Articles on Innovation and Invention

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Artist rendition of the National Western Center, a net-zero campus under construction in Denver to house multiple activities. City and County of Denver | Mayor’s Office of the National Western Center

Buildings consume lots of energy – here’s how to design whole communities that give back as much as they take

Net zero energy buildings produce at least as much energy as they use. Designing whole net zero campuses and communities takes the energy and climate benefits to a higher level.
Mating laser-driven atomic clocks like the one shown here with microwaves promises more accurate electronic devices. N. Phillips/NIST

Pairing lasers with microwaves makes mind-bogglingly accurate electronic clocks – a potential boon for GPS, cell phones and radar

Researchers have made some of the most accurate clocks imaginable in recent years, but the trick is harnessing those clocks to electronics. Using lasers to tune microwaves bridges the gap.
What if you could test yourself for coronavirus with a test in the comfort of your home? John Paraskevas/Newsday RM vis Getty Images

Rapid home-based coronavirus tests are coming together in research labs — we’re working on analyzing spit using advanced CRISPR gene editing techniques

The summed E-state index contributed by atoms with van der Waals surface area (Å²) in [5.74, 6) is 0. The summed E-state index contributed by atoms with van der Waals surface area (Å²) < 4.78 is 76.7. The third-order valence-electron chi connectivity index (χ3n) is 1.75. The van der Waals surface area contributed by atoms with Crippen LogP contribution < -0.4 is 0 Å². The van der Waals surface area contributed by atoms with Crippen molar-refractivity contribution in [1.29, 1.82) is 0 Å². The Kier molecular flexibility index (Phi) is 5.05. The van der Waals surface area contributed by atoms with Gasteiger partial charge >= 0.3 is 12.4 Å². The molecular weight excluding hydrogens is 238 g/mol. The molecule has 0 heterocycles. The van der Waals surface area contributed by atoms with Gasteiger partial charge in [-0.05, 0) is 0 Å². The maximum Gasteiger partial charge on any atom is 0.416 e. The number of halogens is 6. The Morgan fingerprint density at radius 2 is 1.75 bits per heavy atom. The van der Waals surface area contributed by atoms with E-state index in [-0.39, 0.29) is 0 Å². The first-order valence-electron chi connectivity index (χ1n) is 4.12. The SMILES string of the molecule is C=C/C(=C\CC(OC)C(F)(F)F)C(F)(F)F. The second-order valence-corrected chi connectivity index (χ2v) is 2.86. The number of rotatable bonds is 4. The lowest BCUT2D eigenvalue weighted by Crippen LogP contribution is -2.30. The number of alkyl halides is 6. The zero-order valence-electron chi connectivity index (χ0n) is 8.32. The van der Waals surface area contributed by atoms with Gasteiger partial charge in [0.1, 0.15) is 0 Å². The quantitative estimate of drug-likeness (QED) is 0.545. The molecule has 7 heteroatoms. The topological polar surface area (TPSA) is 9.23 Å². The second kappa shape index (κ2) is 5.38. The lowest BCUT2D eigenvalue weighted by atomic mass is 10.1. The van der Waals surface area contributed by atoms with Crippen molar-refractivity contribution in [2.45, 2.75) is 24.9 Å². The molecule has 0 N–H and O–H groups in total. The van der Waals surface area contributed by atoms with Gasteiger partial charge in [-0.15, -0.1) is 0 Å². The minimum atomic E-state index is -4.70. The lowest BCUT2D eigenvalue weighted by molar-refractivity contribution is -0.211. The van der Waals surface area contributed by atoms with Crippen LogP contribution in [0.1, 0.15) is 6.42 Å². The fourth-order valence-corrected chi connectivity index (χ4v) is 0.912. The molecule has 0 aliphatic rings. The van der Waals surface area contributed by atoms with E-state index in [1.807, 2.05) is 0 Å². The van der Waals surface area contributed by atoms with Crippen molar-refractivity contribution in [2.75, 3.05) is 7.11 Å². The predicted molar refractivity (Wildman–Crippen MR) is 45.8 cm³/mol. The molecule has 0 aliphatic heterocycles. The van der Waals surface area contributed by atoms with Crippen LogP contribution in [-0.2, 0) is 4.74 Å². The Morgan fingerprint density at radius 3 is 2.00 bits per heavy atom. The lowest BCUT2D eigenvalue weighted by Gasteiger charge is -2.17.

Testing for coronavirus has been a fiasco in the US. But now companies are developing super fast tests, including ones that might eventually be as simple as at home pregnancy tests.
The old idea of running with springs on your feet gets a high-tech makeover. Krisztina Braun

Robo-boot concept promises 50% faster running

A high-tech twist on an old idea – running on springs – could give human-powered movement its biggest boost in more than a century.
Artificial intelligence can do what humans can’t – connect the dots across the majority of coronavirus research. baranozdemir/E+ via Getty Images

AI tool searches thousands of scientific papers to guide researchers to coronavirus insights

The scientific community is churning out vast quantities of research about the coronavirus pandemic – far too much for researchers to absorb. An AI system aims to do the heavy lifting for them.
A conceptual schematic of a laser-based method for identifying the coronavirus quickly. Penn State University

Lasers could speed up coronavirus diagnostics

A team of physicists, virologists and computer scientists are seeking to develop a coronavirus diagnostic tool that could deliver rapid results.
Tiny fuel cells convert sweat to electricity that can power sensors in electronic skin. Yu et al., Sci. Robot. 5, eaaz7946 (2020)

A smart second skin gets all the power it needs from sweat

Lightweight, flexible materials can be used to make health-monitoring wearable devices, but powering the devices is a challenge. Using fuel cells instead of batteries could make the difference.
A nurse (left) operates a robot used to interact remotely with coronavirus patients while a physician looks on. MIGUEL MEDINA/AFP via Getty Images

Robots are playing many roles in the coronavirus crisis – and offering lessons for future disasters

Robots are helping health care workers and public safety officials more safely and quickly treat coronavirus patients and contain the pandemic. They have something in common: They're tried and tested.

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